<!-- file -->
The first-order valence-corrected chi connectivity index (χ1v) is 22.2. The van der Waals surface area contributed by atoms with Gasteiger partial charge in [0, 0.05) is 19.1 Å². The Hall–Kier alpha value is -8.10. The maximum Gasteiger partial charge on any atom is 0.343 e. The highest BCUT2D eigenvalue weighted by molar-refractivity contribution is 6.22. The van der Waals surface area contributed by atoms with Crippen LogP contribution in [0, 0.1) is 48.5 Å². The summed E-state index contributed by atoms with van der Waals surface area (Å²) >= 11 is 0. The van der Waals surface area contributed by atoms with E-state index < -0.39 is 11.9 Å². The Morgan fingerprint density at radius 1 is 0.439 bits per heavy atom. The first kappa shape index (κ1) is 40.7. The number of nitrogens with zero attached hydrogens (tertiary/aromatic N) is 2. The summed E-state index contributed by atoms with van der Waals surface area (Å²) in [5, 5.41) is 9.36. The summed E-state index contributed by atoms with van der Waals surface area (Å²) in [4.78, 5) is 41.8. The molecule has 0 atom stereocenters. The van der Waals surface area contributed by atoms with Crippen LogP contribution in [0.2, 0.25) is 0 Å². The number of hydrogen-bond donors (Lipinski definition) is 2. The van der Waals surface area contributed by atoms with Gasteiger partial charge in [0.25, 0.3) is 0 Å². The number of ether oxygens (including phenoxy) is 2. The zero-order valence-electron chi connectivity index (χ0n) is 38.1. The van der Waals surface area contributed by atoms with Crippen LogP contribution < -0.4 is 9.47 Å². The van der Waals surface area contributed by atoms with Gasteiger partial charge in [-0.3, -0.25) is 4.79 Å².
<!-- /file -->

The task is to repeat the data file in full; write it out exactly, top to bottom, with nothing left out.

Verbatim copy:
The first-order valence-corrected chi connectivity index (χ1v) is 22.2. The van der Waals surface area contributed by atoms with Gasteiger partial charge in [0, 0.05) is 19.1 Å². The Hall–Kier alpha value is -8.10. The maximum Gasteiger partial charge on any atom is 0.343 e. The highest BCUT2D eigenvalue weighted by molar-refractivity contribution is 6.22. The van der Waals surface area contributed by atoms with Crippen LogP contribution in [0, 0.1) is 48.5 Å². The summed E-state index contributed by atoms with van der Waals surface area (Å²) >= 11 is 0. The van der Waals surface area contributed by atoms with E-state index < -0.39 is 11.9 Å². The Morgan fingerprint density at radius 1 is 0.439 bits per heavy atom. The first kappa shape index (κ1) is 40.7. The number of nitrogens with zero attached hydrogens (tertiary/aromatic N) is 2. The summed E-state index contributed by atoms with van der Waals surface area (Å²) in [5, 5.41) is 9.36. The summed E-state index contributed by atoms with van der Waals surface area (Å²) in [4.78, 5) is 41.8. The molecule has 0 atom stereocenters. The van der Waals surface area contributed by atoms with Crippen LogP contribution in [0.2, 0.25) is 0 Å². The number of hydrogen-bond donors (Lipinski definition) is 2. The van der Waals surface area contributed by atoms with Gasteiger partial charge in [0.25, 0.3) is 0 Å². The number of ether oxygens (including phenoxy) is 2. The zero-order valence-electron chi connectivity index (χ0n) is 38.1. The van der Waals surface area contributed by atoms with Crippen LogP contribution < -0.4 is 9.47 Å². The van der Waals surface area contributed by atoms with Gasteiger partial charge in [-0.3, -0.25) is 4.79 Å².